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dc.contributor.authorDavis, Claire Hendersonen
dc.date.accessioned2019-02-15T14:17:07Z
dc.date.available2019-02-15T14:17:07Z
dc.date.issued1999
dc.identifier.urihttp://hdl.handle.net/1842/33574
dc.description.abstracten
dc.description.abstractThe aim of this thesis is to describe a contemporary site for eucharistic celebration. In the Introduction, we begin with the premise that a common context for understanding the liturgy, and in particular the Eucharist, as the public language of the Roman Catholic Church, has been lost. In order to restore the practice of the Eucharist, it is therefore necessary to restore a common context in relation to which the Eucharist makes sense. In Chapter One, we begin this task by exploring the history of the relationship between the Eucharist and the Church with the help of an important recent book by P.J. FitzPatrick, In Breaking ofBread: The Eucharist and Ritual. We look in particular at how the form of the Eucharist is shaped by the centralization and clericalization of power in the Church. In Chapters Two and Three, we take up FitzPatrick's suggestion that the way forward for our understanding of the Eucharist is to describe it as a ritual. What this accomplishes is to situate us within the arena of human action. In these two chapters, we explore what it means to say that the world is linguistically-structured. Language, as we discover, is not simply a tool for naming objects, rather, it embodies patterns of meaning and relationship which form us at a pre-conscious, bodily level. Likewise, the purpose of the liturgy as the Church's public language is not to pass on consciously-held beliefs or knowledge, but to give Christians a particular, pre-conscious bodily formation. Describing the Eucharist as a ritual is not sufficient, because the Church's rituals express whatever kind of life the Church is actually leading. Unless the Church is living the Gospel in practice, her rituals will not provide an adequate Christian formation. In Chapter Four, we situate this discourse in relation to the discourses of modernity and post-modemity. With the breakdown of the unified social vision of the Middle Ages, we find, in modernity, the hope that differences can be united through a common rationality. In post-modemity, we discover the extent to which our rationality is itself contingent - tied to our formation at particular locations in space and time. This awareness of the limits of what we say creates a crisis in human action. We can find no basis for common action which does not appear to eliminate differences, and we cannot act individually without being aware that what we do and say is put in question by the position of others. It is within this context that the theologian John Milbank proposes a return to Christianity as a metanarrative. Only Christianity, he argues, provides an account of difference which is not simply the occasion of violence. Milbank demonstrates how secular rationality, which presupposes the inevitability of violence, arises out of an heretical departure from Christian orthodoxy. The problem with Milbank, however, is that he creates a dichotomy between the Church and the secular which gives the impression that there is such a thing as the Christian Church uncorrupted by collusion with the secular order. Milbank creates what the philosopher Gillian Rose calls a "holy middle", a sociality outside time and space, and therefore, not a real beginning for action. Rose, by contrast, is concerned in her idea of the broken middle of modernity with the problem of how to act, aware of the limits which always already constrain us, but not paralyzed by them. We explore Rose's metaphor of modernity in Chapter Six. In the Conclusion, we return to the question of the Eucharist to show how Rose's broken middle of modernity locates for us a contemporary site for eucharistic celebration. The revolution which Christ embodies has to do with his relationship to those who fall outside the Law. Jesus teaches that love is the medium of this encounter. This love, however, demands the kind of risk which Gillian Rose describes, because it involves a movement outward from our present categories of understanding towards a greater vision which we cannot yet articulate. The poor are those who fall outside our present vision of the social whole. It is only from the perspective of the poor, therefore, that the Church can celebrate the Eucharist as the sacrament of Christ's real presence in the world.en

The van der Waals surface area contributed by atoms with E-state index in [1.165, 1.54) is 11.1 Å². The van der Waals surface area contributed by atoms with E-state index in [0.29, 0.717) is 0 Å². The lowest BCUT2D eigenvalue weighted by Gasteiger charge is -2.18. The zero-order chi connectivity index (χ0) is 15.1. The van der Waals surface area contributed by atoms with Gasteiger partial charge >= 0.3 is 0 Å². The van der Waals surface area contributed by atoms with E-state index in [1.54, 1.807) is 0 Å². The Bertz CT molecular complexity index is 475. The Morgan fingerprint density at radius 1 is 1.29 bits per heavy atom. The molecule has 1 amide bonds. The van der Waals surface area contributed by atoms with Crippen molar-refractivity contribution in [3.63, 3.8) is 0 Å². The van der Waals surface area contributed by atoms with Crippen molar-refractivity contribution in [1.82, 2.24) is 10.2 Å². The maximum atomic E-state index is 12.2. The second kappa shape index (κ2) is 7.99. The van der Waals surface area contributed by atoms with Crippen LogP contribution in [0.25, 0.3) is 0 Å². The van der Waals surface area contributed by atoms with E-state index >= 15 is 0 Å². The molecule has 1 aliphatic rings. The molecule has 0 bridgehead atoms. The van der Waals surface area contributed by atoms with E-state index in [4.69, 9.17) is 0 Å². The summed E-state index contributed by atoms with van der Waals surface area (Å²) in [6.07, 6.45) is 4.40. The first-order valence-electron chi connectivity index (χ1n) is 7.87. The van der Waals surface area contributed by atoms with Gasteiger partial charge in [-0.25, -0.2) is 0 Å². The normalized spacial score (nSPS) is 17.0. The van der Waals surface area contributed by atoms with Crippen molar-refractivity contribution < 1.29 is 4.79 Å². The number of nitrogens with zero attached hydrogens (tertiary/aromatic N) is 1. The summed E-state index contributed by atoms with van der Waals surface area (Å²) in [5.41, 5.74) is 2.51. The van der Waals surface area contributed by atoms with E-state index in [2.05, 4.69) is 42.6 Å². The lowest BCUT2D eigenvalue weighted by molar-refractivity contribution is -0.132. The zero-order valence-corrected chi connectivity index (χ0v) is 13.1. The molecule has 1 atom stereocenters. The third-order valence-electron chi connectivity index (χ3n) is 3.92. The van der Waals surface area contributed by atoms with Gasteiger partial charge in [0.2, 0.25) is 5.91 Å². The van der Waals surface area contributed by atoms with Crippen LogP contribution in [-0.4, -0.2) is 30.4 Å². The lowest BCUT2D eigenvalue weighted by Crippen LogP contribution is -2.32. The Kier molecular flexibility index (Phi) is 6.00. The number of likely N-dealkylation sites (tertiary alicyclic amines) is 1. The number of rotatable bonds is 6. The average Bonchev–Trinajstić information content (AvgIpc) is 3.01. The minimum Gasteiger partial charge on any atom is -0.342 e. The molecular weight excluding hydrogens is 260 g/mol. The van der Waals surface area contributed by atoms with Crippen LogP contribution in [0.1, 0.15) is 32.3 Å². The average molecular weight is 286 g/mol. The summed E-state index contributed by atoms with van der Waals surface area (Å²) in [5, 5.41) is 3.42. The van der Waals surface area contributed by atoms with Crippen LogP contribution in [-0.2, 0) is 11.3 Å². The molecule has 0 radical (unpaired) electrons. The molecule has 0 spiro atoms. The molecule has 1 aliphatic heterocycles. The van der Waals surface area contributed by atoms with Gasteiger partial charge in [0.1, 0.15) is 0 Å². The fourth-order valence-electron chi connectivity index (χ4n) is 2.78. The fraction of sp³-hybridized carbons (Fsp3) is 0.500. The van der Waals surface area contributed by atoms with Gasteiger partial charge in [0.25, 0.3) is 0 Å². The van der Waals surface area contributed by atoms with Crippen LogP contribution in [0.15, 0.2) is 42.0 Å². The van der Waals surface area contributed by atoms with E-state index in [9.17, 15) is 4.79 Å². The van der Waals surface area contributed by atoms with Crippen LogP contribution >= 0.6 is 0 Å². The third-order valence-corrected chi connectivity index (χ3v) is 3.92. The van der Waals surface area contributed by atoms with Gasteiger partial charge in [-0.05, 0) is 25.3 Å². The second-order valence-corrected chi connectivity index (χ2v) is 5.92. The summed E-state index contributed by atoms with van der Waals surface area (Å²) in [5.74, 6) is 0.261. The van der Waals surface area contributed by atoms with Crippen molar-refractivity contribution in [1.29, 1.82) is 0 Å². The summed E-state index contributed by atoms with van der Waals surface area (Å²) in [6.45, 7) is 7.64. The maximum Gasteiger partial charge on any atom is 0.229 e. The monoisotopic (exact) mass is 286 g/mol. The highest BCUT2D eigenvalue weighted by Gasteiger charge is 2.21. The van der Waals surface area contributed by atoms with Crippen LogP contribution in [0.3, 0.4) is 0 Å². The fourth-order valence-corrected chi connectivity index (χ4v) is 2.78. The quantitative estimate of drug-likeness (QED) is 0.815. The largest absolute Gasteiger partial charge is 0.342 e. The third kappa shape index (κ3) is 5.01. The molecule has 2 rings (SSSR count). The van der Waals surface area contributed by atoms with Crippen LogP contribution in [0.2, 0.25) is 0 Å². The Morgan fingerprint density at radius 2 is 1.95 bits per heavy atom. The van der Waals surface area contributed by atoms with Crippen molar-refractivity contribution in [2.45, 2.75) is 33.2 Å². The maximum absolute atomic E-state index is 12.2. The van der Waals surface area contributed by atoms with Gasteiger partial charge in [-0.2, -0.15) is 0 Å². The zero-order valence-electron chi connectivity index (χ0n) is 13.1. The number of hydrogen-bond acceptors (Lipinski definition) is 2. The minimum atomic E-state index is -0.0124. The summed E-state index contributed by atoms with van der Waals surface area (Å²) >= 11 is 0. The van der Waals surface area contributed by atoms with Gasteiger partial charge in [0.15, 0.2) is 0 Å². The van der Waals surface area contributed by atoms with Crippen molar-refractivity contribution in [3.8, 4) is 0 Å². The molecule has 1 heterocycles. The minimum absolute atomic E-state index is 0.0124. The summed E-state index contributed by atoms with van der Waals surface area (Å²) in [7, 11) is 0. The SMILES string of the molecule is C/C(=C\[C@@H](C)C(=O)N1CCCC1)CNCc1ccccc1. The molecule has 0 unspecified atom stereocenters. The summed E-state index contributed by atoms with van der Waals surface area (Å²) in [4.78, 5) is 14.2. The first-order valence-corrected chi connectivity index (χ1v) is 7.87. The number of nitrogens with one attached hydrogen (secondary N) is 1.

dc.publisherThe University of Edinburghen
dc.relation.ispartofAnnexe Thesis Digitisation Project 2019 Block 22en
dc.relation.isreferencedbyen
dc.titleWorship in the Nartex: identifying a contemporary site for the Eucharisten
dc.typeThesis or Dissertationen
dc.type.qualificationlevelDoctoralen
dc.type.qualificationnamePhD Doctor of Philosophyen


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